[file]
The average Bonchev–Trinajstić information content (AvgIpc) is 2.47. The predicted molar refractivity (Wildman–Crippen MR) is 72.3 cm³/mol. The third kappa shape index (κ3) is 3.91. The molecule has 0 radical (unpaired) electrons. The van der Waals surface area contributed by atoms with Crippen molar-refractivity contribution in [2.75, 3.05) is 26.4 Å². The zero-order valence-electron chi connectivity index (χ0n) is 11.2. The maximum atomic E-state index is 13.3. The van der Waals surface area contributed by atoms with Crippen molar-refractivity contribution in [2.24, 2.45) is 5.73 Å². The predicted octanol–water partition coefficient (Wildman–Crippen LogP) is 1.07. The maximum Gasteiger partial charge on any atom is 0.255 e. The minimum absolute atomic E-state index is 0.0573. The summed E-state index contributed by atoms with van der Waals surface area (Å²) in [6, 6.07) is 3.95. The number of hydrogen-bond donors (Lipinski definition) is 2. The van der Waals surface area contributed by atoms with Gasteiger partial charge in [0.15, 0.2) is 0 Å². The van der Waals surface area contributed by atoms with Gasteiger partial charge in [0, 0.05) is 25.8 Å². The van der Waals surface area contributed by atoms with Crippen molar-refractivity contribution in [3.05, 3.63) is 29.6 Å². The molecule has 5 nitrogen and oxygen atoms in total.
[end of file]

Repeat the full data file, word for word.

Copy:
The average Bonchev–Trinajstić information content (AvgIpc) is 2.47. The predicted molar refractivity (Wildman–Crippen MR) is 72.3 cm³/mol. The third kappa shape index (κ3) is 3.91. The molecule has 0 radical (unpaired) electrons. The van der Waals surface area contributed by atoms with Crippen molar-refractivity contribution in [2.75, 3.05) is 26.4 Å². The zero-order valence-electron chi connectivity index (χ0n) is 11.2. The maximum atomic E-state index is 13.3. The van der Waals surface area contributed by atoms with Crippen molar-refractivity contribution in [2.24, 2.45) is 5.73 Å². The predicted octanol–water partition coefficient (Wildman–Crippen LogP) is 1.07. The maximum Gasteiger partial charge on any atom is 0.255 e. The minimum absolute atomic E-state index is 0.0573. The summed E-state index contributed by atoms with van der Waals surface area (Å²) in [6, 6.07) is 3.95. The number of hydrogen-bond donors (Lipinski definition) is 2. The van der Waals surface area contributed by atoms with Gasteiger partial charge in [0.15, 0.2) is 0 Å². The van der Waals surface area contributed by atoms with Gasteiger partial charge in [0, 0.05) is 25.8 Å². The van der Waals surface area contributed by atoms with Crippen molar-refractivity contribution in [3.05, 3.63) is 29.6 Å². The molecule has 5 nitrogen and oxygen atoms in total.